This blog came to be roughly thirteen months ago. I had an idea that Elle and I would be road tripping all over the southeastern United States, like we had already been doing for a few years but coming away with little more than bits and pieces of where we’d been and when we’d been there. There was no storytelling, very few pictures, and hardly any documentation of the adventures we had found ourselves in along the way.
I can remember a few of them now, if anyone were to ask me: The Charleston Incident, the McMansion in Macon, Sea World, eerie summer fog in Asheville, and Baby Tarot in Savannah. Those were the days, before the beginnings of this blog ever came to be, that I could pack up my kid, my suitcases, and my love for the open road and just drive…
I’d go anywhere. I did go to many anywheres. Most were fun, some were not, others…eh, forgettable but I’m glad I took the time to go exploring. The amount of driving I did just to get to these anywheres was never a matter of concern. One weekend the kid and I would be walking in the lush historic squares of Savannah and the next weekend hiking a trail to the top of a mountain so that she could see bona fide waterfall in North Carolina.
The question Are you up for a road trip? was never considered a question. It was more of an invitation and one I rarely turned down. The fact that I was a single woman traveling with a young child didn’t usually cause me to be bothered by the countless things that could go wrong and sometimes did go wrong. I might be without a man but I’m not helpless. My child was not going to miss out on the next great adventure of a lifetime because her mother fretted over a possible yet improbable truck stop abduction or hotel parking lot robbery.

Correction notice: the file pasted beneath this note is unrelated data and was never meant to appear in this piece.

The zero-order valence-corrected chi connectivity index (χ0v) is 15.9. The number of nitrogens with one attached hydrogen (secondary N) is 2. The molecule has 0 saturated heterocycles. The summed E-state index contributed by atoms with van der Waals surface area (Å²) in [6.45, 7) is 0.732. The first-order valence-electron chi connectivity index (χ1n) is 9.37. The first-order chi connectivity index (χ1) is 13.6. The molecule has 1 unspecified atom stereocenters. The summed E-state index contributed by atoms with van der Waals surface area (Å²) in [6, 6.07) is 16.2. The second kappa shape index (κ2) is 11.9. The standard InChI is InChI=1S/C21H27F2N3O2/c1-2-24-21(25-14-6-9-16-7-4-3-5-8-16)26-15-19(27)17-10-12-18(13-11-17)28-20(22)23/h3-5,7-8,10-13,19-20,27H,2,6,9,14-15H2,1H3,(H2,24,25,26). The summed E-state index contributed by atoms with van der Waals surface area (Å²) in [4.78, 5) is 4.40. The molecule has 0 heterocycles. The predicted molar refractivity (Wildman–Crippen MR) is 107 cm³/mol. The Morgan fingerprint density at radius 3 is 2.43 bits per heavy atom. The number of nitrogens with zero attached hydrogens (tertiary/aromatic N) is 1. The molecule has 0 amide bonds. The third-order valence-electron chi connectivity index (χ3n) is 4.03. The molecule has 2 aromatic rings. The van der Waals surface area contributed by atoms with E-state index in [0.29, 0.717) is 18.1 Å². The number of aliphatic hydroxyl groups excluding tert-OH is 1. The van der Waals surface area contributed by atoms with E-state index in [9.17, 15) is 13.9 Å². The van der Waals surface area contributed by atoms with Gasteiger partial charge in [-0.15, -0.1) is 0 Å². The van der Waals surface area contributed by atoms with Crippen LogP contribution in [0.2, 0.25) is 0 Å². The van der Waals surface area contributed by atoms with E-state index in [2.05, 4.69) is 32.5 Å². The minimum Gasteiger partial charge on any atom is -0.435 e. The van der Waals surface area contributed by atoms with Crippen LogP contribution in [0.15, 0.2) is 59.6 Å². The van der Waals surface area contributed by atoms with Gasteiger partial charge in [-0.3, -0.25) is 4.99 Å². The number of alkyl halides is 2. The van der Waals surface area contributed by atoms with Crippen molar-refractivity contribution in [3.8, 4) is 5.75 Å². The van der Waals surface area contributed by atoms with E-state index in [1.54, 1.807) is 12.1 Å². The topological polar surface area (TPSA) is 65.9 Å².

My blog was supposed to be about those adventures: the trip to Helen, Georgia to indulge our irrepressible love of all things Alpine-related and tourist-trappy; the weekend spent in a cabin in Gatlinburg, Tennessee with my best friend and her family, watching bear cubs frisk in the fresh spring grass; a day trip to Cedar Key, Florida to introduce my daughter to the mean, cranky pelicans and to the wonderfully friendly residents of this old Gulf fishing village.
But none of these road trips ever happened. In fact, only one trip has happened. In thirteen months, only one. My ambling journey south to Fort Myers was long overdue as I don’t get to see my family in South Florida very much. It gave Elle a chance to play with her cousins, my mother the opportunity to reconnect with her dad, and me the break I needed from the monotony of my increasingly withdrawn little life.
Oh, and it allowed all three of us the good fortune of eating a Yoder’s pie.
Seriously, IT’S GOOD PIE!
I guess what I’m getting at here is that I’m sort of disappointed with how this whole thing turned out. I’m not disappointed with my blog by any means. My little space in the virtual world keeps me quite contented by giving me the pages on which I can organize a bit of a scrapbook of sorts. The kind of scrapbook I should have been keeping up with years ago when I actually did things and introduced Elle to the world outside of the 904 area code.
This all gives me a little more enthusiasm for my upcoming trip to Orangeburg, South Carolina. To some people, Orangeburg is just a speck on the map between Columbia and the I-26/I-95 interchange outside of Charleston. To most people, however, Orangeburg probably doesn’t even exist.
A few years ago, during one of my return drives home from Rock Hill, South Carolina, my front driver’s side tire exploded as I drove down the hill side of the interstate with an 18-wheeler screaming behind me. The only police officer I’d seen in three days of driving changed out my emergency tire and directed me to a nearby Wal-Mart auto center where the five local residents who were waiting for their own cars to be serviced insisted I go ahead of them. My car needed a full set of new tires to get Elle and me home safely, four hours south. They wanted me to go first so I could get Elle home in time for bed. I have never felt so cared for by a group of strangers.
I cannot wait to get back on the road.